By Spc. Daniel Schneider 366th MPAD, USD-CJanuary 19, 2010
BAGHDAD - Soldiers from 120th Combined Arms Battalion, 30th Heavy Brigade Combat Team, 1st Cavalry Division joined Department of Agriculture representatives to witness the reopening of a poultry processing plant Jan. 10 that promises to increase profits in Yusifiyah.
The Al Kanz Poultry Processing Plant, southwest of Baghdad near Contingency Operating Station Falcon, reopened after being closed in 2004 due to the poor condition of its facilities and the lack of poultry producers.
Thanks to joint efforts between the U.S. Army and the Department of Agriculture, the plant, which could employ up to 150 Iraqis, reopened in hopes of sparking the industry in the Yusifiyah area, said Capt. Bobby Lumsden, an operations officer with 30th Heavy Brigade Combat Team.
"The plant is the only functioning processing plant that can take live chickens direct from the farmers, completely prepare them, freeze them, and deliver them to the market," said Lumsden.
"In the early 1970s, this region, which used to be nicknamed 'the triangle of death,' exported poultry and agriculture," said Juan Alsace, team leader of the embedded Provincial Reconstruction Team, a subsection of the Department of Agriculture. "The infrastructure was here; we just had to refurbish what was already in place."
The 101st Airborne Division began refurbishing the plant in March 2008, and 2nd Brigade, 1st Armored Division, along with 30th HBCT, continued the project, said Michael Clayton, senior advisor for the ePRT.
The plant provides Iraqi people fresh halal chicken, which is slaughtered in accordance with Islamic standards, said Clayton.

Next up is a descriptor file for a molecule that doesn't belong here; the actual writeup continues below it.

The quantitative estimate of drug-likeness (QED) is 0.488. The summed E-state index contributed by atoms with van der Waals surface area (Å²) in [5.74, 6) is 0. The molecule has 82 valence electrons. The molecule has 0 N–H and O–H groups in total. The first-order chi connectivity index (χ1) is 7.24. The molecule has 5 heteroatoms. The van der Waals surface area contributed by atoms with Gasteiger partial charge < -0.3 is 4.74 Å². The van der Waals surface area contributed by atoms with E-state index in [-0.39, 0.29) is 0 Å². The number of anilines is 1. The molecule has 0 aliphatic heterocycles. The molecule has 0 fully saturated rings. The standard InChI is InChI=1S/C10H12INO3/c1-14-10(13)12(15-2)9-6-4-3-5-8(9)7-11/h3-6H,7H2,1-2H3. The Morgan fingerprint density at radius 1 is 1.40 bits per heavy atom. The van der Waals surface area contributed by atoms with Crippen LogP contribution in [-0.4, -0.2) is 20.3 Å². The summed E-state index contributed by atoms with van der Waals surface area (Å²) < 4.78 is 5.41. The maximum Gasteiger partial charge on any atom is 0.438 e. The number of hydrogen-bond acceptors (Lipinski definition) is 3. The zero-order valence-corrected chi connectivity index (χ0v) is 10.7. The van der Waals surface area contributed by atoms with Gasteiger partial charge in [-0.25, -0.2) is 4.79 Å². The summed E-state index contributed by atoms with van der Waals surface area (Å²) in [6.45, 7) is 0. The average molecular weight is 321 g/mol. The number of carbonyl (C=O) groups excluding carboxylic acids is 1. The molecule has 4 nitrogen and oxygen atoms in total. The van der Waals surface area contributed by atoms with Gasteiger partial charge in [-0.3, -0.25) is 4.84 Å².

Soldiers from 120th CAB provided security for the project as well as acting as liaisons for the U.S. Army effort in funding the project.
Teaching Iraqis methods to flourish on their own gives them the ability to provide their own stability without needing to rely on Americans, said Clayton.
"The key to this project is sustained capacity building for when the Army is gone," Alsace explained.
"We've taught the farmers husbandry methods that allow them to produce a market weight chicken in 35 days; a process that used to take them 55-60 days to accomplish," said Clayton.
This project provides for hundreds of jobs due to all the supporting chicken farms, hatcheries, breeders, and feed mill workers it takes to support the processing plant, giving those hundreds of Iraqis a means to peacefully make a living.
The Mahmudiyah Poultry Association is an Iraq-run organization that spearheaded this project, asking the United States for assistance to reestablish the poultry value chain. The chain involves breeder houses, hatcheries, producers, and the processing plants in order to cut out middlemen who raise the cost to produce the end product.
Shaykh Najim Fadel Hussein al-Ameri, president of the association, said that assistance uncludes security and economic development. "Security and economic development are two different sides of the same coin."